The day after the 2021 inauguration, Sen. Chris Murphy of Connecticut took to Twitter to declare: "Biden is making transparency cool again."
This was a head-scratcher for many journalists and transparency advocates. Freedom of Information — the concept that government documents belong to and must be accessible to the people — has never not been cool. Using federal and local public records laws, a single individual can uncover everything from war crimes to health code violations at the local taqueria. How awesome is that? If you need more proof: There was an Australian comic-book series called "Southern Squadron: Freedom of Information Act"; the classic anime Evangelion has a Freedom of Information Act cameo; and the Leeds-based post-punk band Mush received 7.4 stars from Pitchfork for its latest album, Lines Redacted.
OK, now that we've put that down in writing, we realize that the line between "cool" and "nerdy" might be a little blurry. But you know what's definitely not cool? Denying the public's right to know. In fact, it suuucks.
Since 2015, The Foilies have served as an annual opportunity to name-and-shame the uncoolest government agencies and officials who have stood in the way of public access. We collect the most outrageous and ridiculous stories from around the country from journalists, activists, academics, and everyday folk who have filed public records and experienced retaliation, over-redactions, exorbitant fees, and other transparency malpractice. We publish this rogues gallery as a faux awards program during Sunshine Week, the annual celebration of open government organized by the News Leaders Association.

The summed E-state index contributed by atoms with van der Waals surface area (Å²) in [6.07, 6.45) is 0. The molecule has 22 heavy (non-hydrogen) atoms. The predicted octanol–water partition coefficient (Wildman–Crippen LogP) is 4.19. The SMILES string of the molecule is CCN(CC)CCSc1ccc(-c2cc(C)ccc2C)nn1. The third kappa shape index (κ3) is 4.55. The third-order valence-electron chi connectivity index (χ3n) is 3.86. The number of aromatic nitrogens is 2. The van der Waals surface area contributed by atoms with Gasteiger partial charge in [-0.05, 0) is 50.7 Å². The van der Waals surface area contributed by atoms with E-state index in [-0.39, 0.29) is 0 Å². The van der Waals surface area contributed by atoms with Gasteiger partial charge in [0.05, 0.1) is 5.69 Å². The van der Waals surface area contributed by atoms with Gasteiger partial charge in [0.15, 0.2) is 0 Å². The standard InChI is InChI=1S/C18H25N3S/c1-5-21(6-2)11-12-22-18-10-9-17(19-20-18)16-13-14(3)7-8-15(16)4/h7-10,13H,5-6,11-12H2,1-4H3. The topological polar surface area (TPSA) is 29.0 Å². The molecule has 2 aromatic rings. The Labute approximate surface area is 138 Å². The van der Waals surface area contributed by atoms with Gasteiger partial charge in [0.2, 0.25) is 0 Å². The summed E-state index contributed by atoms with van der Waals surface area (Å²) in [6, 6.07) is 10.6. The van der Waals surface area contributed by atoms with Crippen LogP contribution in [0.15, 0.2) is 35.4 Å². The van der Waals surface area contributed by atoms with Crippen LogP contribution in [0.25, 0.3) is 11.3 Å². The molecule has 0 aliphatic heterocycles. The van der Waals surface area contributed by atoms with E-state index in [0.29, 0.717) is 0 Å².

This year, the Electronic Frontier Foundation is publishing The Foilies in partnership with MuckRock News, a nonprofit dedicated to building a community of cool kids that file Freedom of Information Act (FOIA) and local public records requests. For previous year's dubious winners (many of whom are repeat offenders) check out our archive at www.eff.org/issues/foilies.
So without further ado ...
Back in 2019, what should've been a fluff story (or scruff story) about Conan, the Delta Force K9 that was injured while assisting in the raid that took out an Islamic State leader, became yet another instance of the Trump administration tripping over itself with the facts. Was Conan a very good boy or a very good girl? Various White House and federal officials contradicted themselves, and the mystery remained.
Transparency advocate and journalist Freddy Martinez wouldn't let the sleeping dog lie; he filed a FOIA request with the U.S. Special Operations Command, a.k.a. SOCOM. But rather than release the records, officials claimed they could "neither confirm nor deny the existence or nonexistence of records," the much dreaded "Glomar response" usually reserved for sensitive national security secrets (the USNS Hughes Glomar Explorer was a secret CIA ship that the agency didn't want to acknowledge existed). Never one to roll over, Martinez filed a lawsuit against SOCOM and the Defense Department in June 2020.